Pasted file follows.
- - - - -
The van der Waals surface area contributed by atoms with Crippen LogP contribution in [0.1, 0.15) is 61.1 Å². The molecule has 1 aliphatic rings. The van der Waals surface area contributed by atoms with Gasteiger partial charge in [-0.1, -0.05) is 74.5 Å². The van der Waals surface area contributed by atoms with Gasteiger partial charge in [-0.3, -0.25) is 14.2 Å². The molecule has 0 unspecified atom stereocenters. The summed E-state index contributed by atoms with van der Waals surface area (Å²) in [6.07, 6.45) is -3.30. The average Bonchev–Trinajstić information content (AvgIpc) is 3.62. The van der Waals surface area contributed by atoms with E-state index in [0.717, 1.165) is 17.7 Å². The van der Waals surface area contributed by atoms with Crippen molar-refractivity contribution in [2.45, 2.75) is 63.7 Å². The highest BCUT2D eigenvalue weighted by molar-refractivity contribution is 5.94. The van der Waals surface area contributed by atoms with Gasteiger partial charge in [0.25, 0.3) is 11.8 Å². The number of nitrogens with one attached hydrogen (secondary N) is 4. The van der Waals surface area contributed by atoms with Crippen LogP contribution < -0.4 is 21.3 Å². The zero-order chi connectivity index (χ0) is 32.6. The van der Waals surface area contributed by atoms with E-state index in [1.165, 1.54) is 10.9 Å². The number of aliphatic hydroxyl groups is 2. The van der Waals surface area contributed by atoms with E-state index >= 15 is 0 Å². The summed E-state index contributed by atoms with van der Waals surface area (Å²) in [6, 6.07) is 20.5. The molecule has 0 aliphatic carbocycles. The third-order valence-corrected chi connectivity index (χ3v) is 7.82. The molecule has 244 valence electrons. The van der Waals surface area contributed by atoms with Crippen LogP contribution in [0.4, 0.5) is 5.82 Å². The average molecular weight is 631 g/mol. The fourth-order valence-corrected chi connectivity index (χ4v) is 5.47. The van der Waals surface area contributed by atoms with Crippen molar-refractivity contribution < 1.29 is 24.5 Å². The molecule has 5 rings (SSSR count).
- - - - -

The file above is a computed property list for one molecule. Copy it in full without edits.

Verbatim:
The van der Waals surface area contributed by atoms with Crippen LogP contribution in [0.1, 0.15) is 61.1 Å². The molecule has 1 aliphatic rings. The van der Waals surface area contributed by atoms with Gasteiger partial charge in [-0.1, -0.05) is 74.5 Å². The van der Waals surface area contributed by atoms with Gasteiger partial charge in [-0.3, -0.25) is 14.2 Å². The molecule has 0 unspecified atom stereocenters. The summed E-state index contributed by atoms with van der Waals surface area (Å²) in [6.07, 6.45) is -3.30. The average Bonchev–Trinajstić information content (AvgIpc) is 3.62. The van der Waals surface area contributed by atoms with E-state index in [0.717, 1.165) is 17.7 Å². The van der Waals surface area contributed by atoms with Crippen molar-refractivity contribution in [2.45, 2.75) is 63.7 Å². The highest BCUT2D eigenvalue weighted by molar-refractivity contribution is 5.94. The van der Waals surface area contributed by atoms with Gasteiger partial charge in [0.25, 0.3) is 11.8 Å². The number of nitrogens with one attached hydrogen (secondary N) is 4. The van der Waals surface area contributed by atoms with Crippen LogP contribution < -0.4 is 21.3 Å². The zero-order chi connectivity index (χ0) is 32.6. The van der Waals surface area contributed by atoms with E-state index in [1.165, 1.54) is 10.9 Å². The number of aliphatic hydroxyl groups is 2. The van der Waals surface area contributed by atoms with E-state index >= 15 is 0 Å². The summed E-state index contributed by atoms with van der Waals surface area (Å²) in [6, 6.07) is 20.5. The molecule has 0 aliphatic carbocycles. The third-order valence-corrected chi connectivity index (χ3v) is 7.82. The molecule has 244 valence electrons. The van der Waals surface area contributed by atoms with Crippen LogP contribution in [0.4, 0.5) is 5.82 Å². The average molecular weight is 631 g/mol. The fourth-order valence-corrected chi connectivity index (χ4v) is 5.47. The van der Waals surface area contributed by atoms with Crippen molar-refractivity contribution < 1.29 is 24.5 Å². The molecule has 5 rings (SSSR count).